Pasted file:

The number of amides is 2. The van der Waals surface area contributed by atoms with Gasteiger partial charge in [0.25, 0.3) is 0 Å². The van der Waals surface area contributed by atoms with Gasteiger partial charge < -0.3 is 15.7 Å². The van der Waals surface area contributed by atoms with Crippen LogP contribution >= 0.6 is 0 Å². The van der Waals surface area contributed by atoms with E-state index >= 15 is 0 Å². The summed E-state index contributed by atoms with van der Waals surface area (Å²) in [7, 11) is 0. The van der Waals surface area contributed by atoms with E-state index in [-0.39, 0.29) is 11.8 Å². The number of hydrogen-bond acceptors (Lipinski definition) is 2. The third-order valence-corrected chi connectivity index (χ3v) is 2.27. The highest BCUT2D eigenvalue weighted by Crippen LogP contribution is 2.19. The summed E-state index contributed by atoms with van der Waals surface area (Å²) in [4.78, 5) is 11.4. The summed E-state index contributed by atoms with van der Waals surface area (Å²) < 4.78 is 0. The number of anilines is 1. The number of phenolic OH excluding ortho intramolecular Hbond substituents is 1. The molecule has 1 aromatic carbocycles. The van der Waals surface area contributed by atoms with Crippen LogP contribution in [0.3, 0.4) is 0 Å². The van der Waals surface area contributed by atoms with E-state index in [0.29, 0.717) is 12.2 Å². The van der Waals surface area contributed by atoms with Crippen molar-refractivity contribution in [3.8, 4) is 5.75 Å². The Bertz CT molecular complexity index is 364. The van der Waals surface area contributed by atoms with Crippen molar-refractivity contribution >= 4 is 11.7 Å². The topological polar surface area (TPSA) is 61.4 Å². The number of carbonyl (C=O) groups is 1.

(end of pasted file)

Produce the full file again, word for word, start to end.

The number of amides is 2. The van der Waals surface area contributed by atoms with Gasteiger partial charge in [0.25, 0.3) is 0 Å². The van der Waals surface area contributed by atoms with Gasteiger partial charge < -0.3 is 15.7 Å². The van der Waals surface area contributed by atoms with Crippen LogP contribution >= 0.6 is 0 Å². The van der Waals surface area contributed by atoms with E-state index >= 15 is 0 Å². The summed E-state index contributed by atoms with van der Waals surface area (Å²) in [7, 11) is 0. The van der Waals surface area contributed by atoms with E-state index in [-0.39, 0.29) is 11.8 Å². The number of hydrogen-bond acceptors (Lipinski definition) is 2. The third-order valence-corrected chi connectivity index (χ3v) is 2.27. The highest BCUT2D eigenvalue weighted by Crippen LogP contribution is 2.19. The summed E-state index contributed by atoms with van der Waals surface area (Å²) in [4.78, 5) is 11.4. The summed E-state index contributed by atoms with van der Waals surface area (Å²) < 4.78 is 0. The number of anilines is 1. The number of phenolic OH excluding ortho intramolecular Hbond substituents is 1. The molecule has 1 aromatic carbocycles. The van der Waals surface area contributed by atoms with Crippen LogP contribution in [0.3, 0.4) is 0 Å². The van der Waals surface area contributed by atoms with E-state index in [0.29, 0.717) is 12.2 Å². The van der Waals surface area contributed by atoms with Crippen molar-refractivity contribution in [3.8, 4) is 5.75 Å². The Bertz CT molecular complexity index is 364. The van der Waals surface area contributed by atoms with Crippen molar-refractivity contribution >= 4 is 11.7 Å². The topological polar surface area (TPSA) is 61.4 Å². The number of carbonyl (C=O) groups is 1.